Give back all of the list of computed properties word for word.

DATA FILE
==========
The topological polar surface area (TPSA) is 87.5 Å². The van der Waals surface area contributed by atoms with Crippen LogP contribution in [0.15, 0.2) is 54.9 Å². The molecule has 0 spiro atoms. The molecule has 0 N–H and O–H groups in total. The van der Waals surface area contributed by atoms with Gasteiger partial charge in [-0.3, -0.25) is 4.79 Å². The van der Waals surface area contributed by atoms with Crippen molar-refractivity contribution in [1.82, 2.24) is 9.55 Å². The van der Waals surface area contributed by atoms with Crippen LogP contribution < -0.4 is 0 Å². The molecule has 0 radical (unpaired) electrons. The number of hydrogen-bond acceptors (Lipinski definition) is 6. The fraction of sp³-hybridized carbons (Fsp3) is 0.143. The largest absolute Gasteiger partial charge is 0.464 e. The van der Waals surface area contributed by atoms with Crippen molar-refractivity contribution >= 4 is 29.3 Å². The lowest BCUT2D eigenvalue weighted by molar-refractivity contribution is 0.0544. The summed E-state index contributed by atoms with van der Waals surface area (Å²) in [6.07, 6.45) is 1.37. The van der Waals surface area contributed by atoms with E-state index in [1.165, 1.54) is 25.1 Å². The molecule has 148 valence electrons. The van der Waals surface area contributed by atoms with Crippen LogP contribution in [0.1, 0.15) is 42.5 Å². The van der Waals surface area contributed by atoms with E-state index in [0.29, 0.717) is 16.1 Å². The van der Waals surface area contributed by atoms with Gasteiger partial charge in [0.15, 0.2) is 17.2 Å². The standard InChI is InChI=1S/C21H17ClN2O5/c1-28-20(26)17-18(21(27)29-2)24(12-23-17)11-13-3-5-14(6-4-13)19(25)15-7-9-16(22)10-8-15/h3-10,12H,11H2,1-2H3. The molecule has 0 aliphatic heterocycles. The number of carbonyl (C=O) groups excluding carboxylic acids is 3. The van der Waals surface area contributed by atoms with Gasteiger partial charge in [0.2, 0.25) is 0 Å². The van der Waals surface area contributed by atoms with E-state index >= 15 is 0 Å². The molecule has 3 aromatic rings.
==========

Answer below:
The topological polar surface area (TPSA) is 87.5 Å². The van der Waals surface area contributed by atoms with Crippen LogP contribution in [0.15, 0.2) is 54.9 Å². The molecule has 0 spiro atoms. The molecule has 0 N–H and O–H groups in total. The van der Waals surface area contributed by atoms with Gasteiger partial charge in [-0.3, -0.25) is 4.79 Å². The van der Waals surface area contributed by atoms with Crippen molar-refractivity contribution in [1.82, 2.24) is 9.55 Å². The van der Waals surface area contributed by atoms with Crippen LogP contribution < -0.4 is 0 Å². The molecule has 0 radical (unpaired) electrons. The number of hydrogen-bond acceptors (Lipinski definition) is 6. The fraction of sp³-hybridized carbons (Fsp3) is 0.143. The largest absolute Gasteiger partial charge is 0.464 e. The van der Waals surface area contributed by atoms with Crippen molar-refractivity contribution >= 4 is 29.3 Å². The lowest BCUT2D eigenvalue weighted by molar-refractivity contribution is 0.0544. The summed E-state index contributed by atoms with van der Waals surface area (Å²) in [6.07, 6.45) is 1.37. The van der Waals surface area contributed by atoms with E-state index in [1.165, 1.54) is 25.1 Å². The molecule has 148 valence electrons. The van der Waals surface area contributed by atoms with Crippen LogP contribution in [0.1, 0.15) is 42.5 Å². The van der Waals surface area contributed by atoms with E-state index in [0.29, 0.717) is 16.1 Å². The van der Waals surface area contributed by atoms with Gasteiger partial charge in [0.15, 0.2) is 17.2 Å². The standard InChI is InChI=1S/C21H17ClN2O5/c1-28-20(26)17-18(21(27)29-2)24(12-23-17)11-13-3-5-14(6-4-13)19(25)15-7-9-16(22)10-8-15/h3-10,12H,11H2,1-2H3. The molecule has 0 aliphatic heterocycles. The number of carbonyl (C=O) groups excluding carboxylic acids is 3. The van der Waals surface area contributed by atoms with Gasteiger partial charge in [0.2, 0.25) is 0 Å². The van der Waals surface area contributed by atoms with E-state index >= 15 is 0 Å². The molecule has 3 aromatic rings.